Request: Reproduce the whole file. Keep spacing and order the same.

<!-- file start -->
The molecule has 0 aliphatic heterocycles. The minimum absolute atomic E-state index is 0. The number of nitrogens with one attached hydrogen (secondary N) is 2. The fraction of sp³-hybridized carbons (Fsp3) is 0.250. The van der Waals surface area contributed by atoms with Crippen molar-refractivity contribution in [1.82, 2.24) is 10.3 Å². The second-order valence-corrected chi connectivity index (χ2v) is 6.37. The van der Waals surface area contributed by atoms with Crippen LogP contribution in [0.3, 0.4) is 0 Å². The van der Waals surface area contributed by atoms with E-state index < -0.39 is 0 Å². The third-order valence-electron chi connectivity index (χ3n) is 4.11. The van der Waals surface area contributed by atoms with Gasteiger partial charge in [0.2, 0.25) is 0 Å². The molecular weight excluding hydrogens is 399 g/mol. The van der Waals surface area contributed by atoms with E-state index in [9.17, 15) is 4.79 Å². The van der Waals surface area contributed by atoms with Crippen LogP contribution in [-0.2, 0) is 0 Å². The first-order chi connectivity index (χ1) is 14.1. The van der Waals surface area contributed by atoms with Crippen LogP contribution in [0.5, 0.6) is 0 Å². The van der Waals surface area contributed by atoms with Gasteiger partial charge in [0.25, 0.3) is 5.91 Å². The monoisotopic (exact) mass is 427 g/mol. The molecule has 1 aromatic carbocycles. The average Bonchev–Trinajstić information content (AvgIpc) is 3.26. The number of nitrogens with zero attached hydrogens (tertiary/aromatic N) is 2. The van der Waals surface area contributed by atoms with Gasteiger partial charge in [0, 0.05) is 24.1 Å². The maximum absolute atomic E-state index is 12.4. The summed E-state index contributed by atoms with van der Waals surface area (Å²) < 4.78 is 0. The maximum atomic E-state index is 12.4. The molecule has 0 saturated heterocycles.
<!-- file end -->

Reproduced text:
The molecule has 0 aliphatic heterocycles. The minimum absolute atomic E-state index is 0. The number of nitrogens with one attached hydrogen (secondary N) is 2. The fraction of sp³-hybridized carbons (Fsp3) is 0.250. The van der Waals surface area contributed by atoms with Crippen molar-refractivity contribution in [1.82, 2.24) is 10.3 Å². The second-order valence-corrected chi connectivity index (χ2v) is 6.37. The van der Waals surface area contributed by atoms with Crippen LogP contribution in [0.3, 0.4) is 0 Å². The van der Waals surface area contributed by atoms with E-state index < -0.39 is 0 Å². The third-order valence-electron chi connectivity index (χ3n) is 4.11. The van der Waals surface area contributed by atoms with Gasteiger partial charge in [0.2, 0.25) is 0 Å². The molecular weight excluding hydrogens is 399 g/mol. The van der Waals surface area contributed by atoms with E-state index in [9.17, 15) is 4.79 Å². The van der Waals surface area contributed by atoms with Crippen LogP contribution in [-0.2, 0) is 0 Å². The first-order chi connectivity index (χ1) is 14.1. The van der Waals surface area contributed by atoms with Crippen LogP contribution in [0.5, 0.6) is 0 Å². The van der Waals surface area contributed by atoms with Gasteiger partial charge in [0.25, 0.3) is 5.91 Å². The monoisotopic (exact) mass is 427 g/mol. The molecule has 1 aromatic carbocycles. The average Bonchev–Trinajstić information content (AvgIpc) is 3.26. The number of nitrogens with zero attached hydrogens (tertiary/aromatic N) is 2. The van der Waals surface area contributed by atoms with Gasteiger partial charge in [0, 0.05) is 24.1 Å². The maximum absolute atomic E-state index is 12.4. The summed E-state index contributed by atoms with van der Waals surface area (Å²) < 4.78 is 0. The maximum atomic E-state index is 12.4. The molecule has 0 saturated heterocycles.